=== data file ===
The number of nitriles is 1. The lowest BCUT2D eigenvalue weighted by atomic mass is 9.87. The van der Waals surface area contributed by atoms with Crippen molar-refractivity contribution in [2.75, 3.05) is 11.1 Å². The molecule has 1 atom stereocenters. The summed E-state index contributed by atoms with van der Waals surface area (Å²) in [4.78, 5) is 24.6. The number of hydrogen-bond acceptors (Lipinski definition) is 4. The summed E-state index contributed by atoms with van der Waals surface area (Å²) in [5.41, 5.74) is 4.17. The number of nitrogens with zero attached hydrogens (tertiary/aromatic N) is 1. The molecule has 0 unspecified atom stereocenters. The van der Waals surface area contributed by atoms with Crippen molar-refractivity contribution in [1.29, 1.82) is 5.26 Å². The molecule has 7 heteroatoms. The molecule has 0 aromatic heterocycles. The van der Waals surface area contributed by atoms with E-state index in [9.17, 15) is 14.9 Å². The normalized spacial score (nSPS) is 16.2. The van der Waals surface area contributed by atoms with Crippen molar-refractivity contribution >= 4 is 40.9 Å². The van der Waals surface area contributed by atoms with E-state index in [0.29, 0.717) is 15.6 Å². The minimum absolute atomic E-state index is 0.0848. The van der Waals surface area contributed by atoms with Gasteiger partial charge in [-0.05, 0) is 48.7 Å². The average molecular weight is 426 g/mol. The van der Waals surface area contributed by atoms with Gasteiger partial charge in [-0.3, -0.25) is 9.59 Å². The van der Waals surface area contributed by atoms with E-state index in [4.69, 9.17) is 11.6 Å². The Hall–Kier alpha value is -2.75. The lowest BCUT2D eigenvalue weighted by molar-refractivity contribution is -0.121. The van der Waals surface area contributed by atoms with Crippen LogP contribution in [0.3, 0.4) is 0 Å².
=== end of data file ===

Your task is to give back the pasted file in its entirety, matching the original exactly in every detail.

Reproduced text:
The number of nitriles is 1. The lowest BCUT2D eigenvalue weighted by atomic mass is 9.87. The van der Waals surface area contributed by atoms with Crippen molar-refractivity contribution in [2.75, 3.05) is 11.1 Å². The molecule has 1 atom stereocenters. The summed E-state index contributed by atoms with van der Waals surface area (Å²) in [4.78, 5) is 24.6. The number of hydrogen-bond acceptors (Lipinski definition) is 4. The summed E-state index contributed by atoms with van der Waals surface area (Å²) in [5.41, 5.74) is 4.17. The number of nitrogens with zero attached hydrogens (tertiary/aromatic N) is 1. The molecule has 0 unspecified atom stereocenters. The van der Waals surface area contributed by atoms with Crippen molar-refractivity contribution in [1.29, 1.82) is 5.26 Å². The molecule has 7 heteroatoms. The molecule has 0 aromatic heterocycles. The van der Waals surface area contributed by atoms with E-state index in [9.17, 15) is 14.9 Å². The normalized spacial score (nSPS) is 16.2. The van der Waals surface area contributed by atoms with Crippen molar-refractivity contribution >= 4 is 40.9 Å². The van der Waals surface area contributed by atoms with E-state index in [0.29, 0.717) is 15.6 Å². The minimum absolute atomic E-state index is 0.0848. The van der Waals surface area contributed by atoms with Gasteiger partial charge in [-0.05, 0) is 48.7 Å². The average molecular weight is 426 g/mol. The van der Waals surface area contributed by atoms with Gasteiger partial charge in [-0.3, -0.25) is 9.59 Å². The van der Waals surface area contributed by atoms with E-state index in [4.69, 9.17) is 11.6 Å². The Hall–Kier alpha value is -2.75. The lowest BCUT2D eigenvalue weighted by molar-refractivity contribution is -0.121. The van der Waals surface area contributed by atoms with Crippen LogP contribution in [0.3, 0.4) is 0 Å².